But these turnings make the road seem more round about than it really is. All before us is hidden. For instance, when the Lord begins a work of grace, he brings convictions of sin, opens up the spirituality of the law, makes the soul feel guilty, guilty, guilty in every thought, word, and deed. But does a man in that condition know what the Lord is doing? Can he clearly trace out the work of God upon his soul? Is he able to say, "This, this is the work of God upon my heart?" For the most part, he knows not what is the matter with him; why he is so distressed; why he can take no rest; why the things of eternity keep rolling in upon his soul; why he stands in continual dread of the wrath to come; why his mind is so exercised with thoughts upon God; why he feels condemnation, bondage, and misery.

Nor even when the Lord is pleased to raise him up to some hope, to apply some sweet promise to his soul, to encourage him in various ways under the ministry of the word, can he often take the full comfort of it. He may for a time, but it is soon gone, and he can scarcely believe it to be real. Unbelief suggests that it did not come exactly in the right way, or did not last long enough, or did not go deep enough, or was not just such as he has heard others speak of; and so he is filled with doubts, fears, and anxieties whether it was really from the Lord. But when God leads him on a step further; opens up the gospel, reveals Christ, drops into his heart some sweet testimony, gives him some blessed discovery of his saving interest in the Lord Jesus, and seals it with a divine witness in his heart, this banishes all his doubts and fears, and fills his soul with joy and peace. Yet even after this, when the sweet feeling is gone, he may sink again very low, and may question the reality of the revelation he has enjoyed. All this is "leading about;" for one turn of the road hides the other.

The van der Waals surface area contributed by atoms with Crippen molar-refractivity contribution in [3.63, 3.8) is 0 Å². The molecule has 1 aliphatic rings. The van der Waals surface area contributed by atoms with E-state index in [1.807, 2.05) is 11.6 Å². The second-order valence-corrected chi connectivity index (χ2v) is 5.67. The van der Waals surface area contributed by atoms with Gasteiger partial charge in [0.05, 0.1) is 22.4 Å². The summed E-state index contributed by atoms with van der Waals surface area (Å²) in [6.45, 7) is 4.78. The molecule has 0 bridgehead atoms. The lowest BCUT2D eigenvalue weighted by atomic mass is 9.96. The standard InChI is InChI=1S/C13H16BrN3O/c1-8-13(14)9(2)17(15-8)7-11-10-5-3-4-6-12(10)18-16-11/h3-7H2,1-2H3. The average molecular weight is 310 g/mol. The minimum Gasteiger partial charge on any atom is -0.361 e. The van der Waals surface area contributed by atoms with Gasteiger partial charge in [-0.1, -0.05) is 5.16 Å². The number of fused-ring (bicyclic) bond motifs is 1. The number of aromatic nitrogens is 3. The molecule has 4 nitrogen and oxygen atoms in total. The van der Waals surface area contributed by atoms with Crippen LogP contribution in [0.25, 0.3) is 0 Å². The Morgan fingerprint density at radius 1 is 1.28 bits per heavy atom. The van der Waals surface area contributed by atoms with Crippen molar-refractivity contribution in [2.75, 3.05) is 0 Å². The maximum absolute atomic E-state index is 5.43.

Verse 29

De 32:39

"I kill, and I make alive; I wound, and I heal." De 32:39

The work of grace in the soul, in its very beginnings, penetrates deeply into its inmost substance. It wounds and lays open the conscience to the eye of infinite Purity and Holiness. "The entrance of your word (that is, the very first entrance) gives light." "The word of God is living and powerful, and sharper than any two-edged sword, piercing even to the dividing asunder of soul and spirit, and of the joints and marrow, and is a discerner of the thoughts and intents of the heart."